Last time, I introduced the idea of a regional maximum. Today, I want to add a concept that makes the regional maximum more useful: suppressing very small local maxima, possibly present only because of noise, that are are unimportant, before identifying the regional maxima. This "small peak suppression" can be accomplished using something called the h-maxima transform. The functions of interest today: imregionalmax, imhmax, imextendedmax, imregionalmin, imhmin, and imextendedmin.
Let's get there by starting once again with the definition of regional maximum: a connected component of pixels with a constant value h, where every pixel that is neighbor to that connected component has a value that is lower than h. I'd like to elaborate on that using a one-dimensional example.
I'll use dilation and erosion to identify curve samples that are on plateaus.
plateau_mask = (y == imdilate(y,[1 1 1])) & (y == imerode(y,[1 1 1]));
plateau_mask = imdilate(plateau_mask,[1 1 1]);
Here are some zoomed-in views that illustrate three kinds of plateaus that are of interest.
text(47,14,["regional" "minimum"],HorizontalAlignment = "center",...
VerticalAlignment = "top")
text(55,14,["regional" "minimum"],HorizontalAlignment = "center",...
VerticalAlignment = "top")
text(51,19,["regional" "maximum"],HorizontalAlignment = "center",...
VerticalAlignment = "bottom")
text(66,83,"plateau",HorizontalAlignment = "right")
text(64,79,["not a regional max" "not a regional min"],...
HorizontalAlignment = "left", VerticalAlignment = "top")
As I showed last time, the function imregionalmax identifies the location of regional maxima. These can be individual samples or pixels, or they can be plateaus. Take a look:
reg_max_mask = imregionalmax(y);
axis([-5 105 -0.05 1.05])
title("Output of imregionalmax")
title("Regional maxima plateaus")
The curve I've been experimenting with is relatively smooth, with plateaus that are completely flat. Unfortunately, the imregionalmax is significantly less useful when the input is even a little noisy. That's because noise introduces small local maxima in many places, and imregionalmax picks up even the tiniest local maxima. Let's try it. If I add a very small amount of noise, you can't even see it in the plot:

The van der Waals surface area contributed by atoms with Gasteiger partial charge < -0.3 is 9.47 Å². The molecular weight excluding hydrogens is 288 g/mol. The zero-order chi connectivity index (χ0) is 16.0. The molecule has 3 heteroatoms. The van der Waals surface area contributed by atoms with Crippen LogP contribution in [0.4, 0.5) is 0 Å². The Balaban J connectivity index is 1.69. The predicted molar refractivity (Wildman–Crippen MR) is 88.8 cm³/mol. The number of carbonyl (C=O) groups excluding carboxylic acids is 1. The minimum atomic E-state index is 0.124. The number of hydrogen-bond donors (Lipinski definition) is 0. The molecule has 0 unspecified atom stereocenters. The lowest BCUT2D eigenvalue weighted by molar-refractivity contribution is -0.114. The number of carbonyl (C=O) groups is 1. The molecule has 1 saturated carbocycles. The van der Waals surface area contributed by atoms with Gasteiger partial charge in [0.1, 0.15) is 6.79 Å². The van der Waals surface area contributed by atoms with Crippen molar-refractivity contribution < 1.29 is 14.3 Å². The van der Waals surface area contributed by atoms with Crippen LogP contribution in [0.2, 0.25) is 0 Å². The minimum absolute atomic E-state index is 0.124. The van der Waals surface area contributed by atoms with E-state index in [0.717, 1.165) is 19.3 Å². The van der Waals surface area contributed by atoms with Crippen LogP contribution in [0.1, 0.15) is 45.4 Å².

yn = y + (0.01 * randn(size(y)));
But now the output of imregionalmax looks completely different.
reg_max_mask_n = imregionalmax(yn);
Now, only a scattering of samples on the broad plateaus are identified as regional maxima, and a sample on the small "shoulder" plateau is marked as a regional maximum where it wasn't before. We have to zoom in pretty far to see why this is happening.
You can see that the added noise is introducing tiny local maxima in various places, and that is throwing imregionalmax off the scent from what we'd like for it to do.
And here's where the function imhmax comes into play. It computes something called the h-maxima transform. This operation essentially suppresses any local maxima that are less than a certain height (h) above their immediate surroundings. Let's say, for example, that we are only interested in local or regional maxima that have a height of more than 5 units above their immediate surroundings. We accomplish this by calling imhmax like this:
legend(["original" "h-maxima transform"])
In the output of imhmax, the broad peaks have been flattened out, and the small peak in the middle, which has a height of only 3 above its surroundings, has been flattened out and eliminated. Now let's try imregionalmax again.
reg_max_mask_n_h = imregionalmax(yn_h);
With that computation, we have identified only the peaks that are significantly higher than what is around them, and that's often what we are interested in. Notice that the h-maxima transform spreads out the peak a bit, and so the result shown above is picking out a bit of the "shoulders" to the left and right of each broad plateau. We could do some post-processing to correct that, if necessary.
There is another function, imextendedmax, that simply combines the h-maxima transform and regional maxima steps into a single function. If you're interested in minima instead, then you can use the upside-down versions of these functions: imhmin, imregionalmin, and imextendedmin.
If you have found interesting uses for these functions in your own work, I'd love to hear about it, so please leave a comment.
function y = peaksAndPlateaus
f = @(x) min(max(1-abs(x/5),0),0.5);
g1 = @(x) 100*f((x-20)/5);
g2 = @(x) 200*f((x-80)/5);
g3 = @(x) 30*f((x-50)/3);
g = @(x) g1(x) + g2(x) + g3(x) + g4(x) + g5(x);
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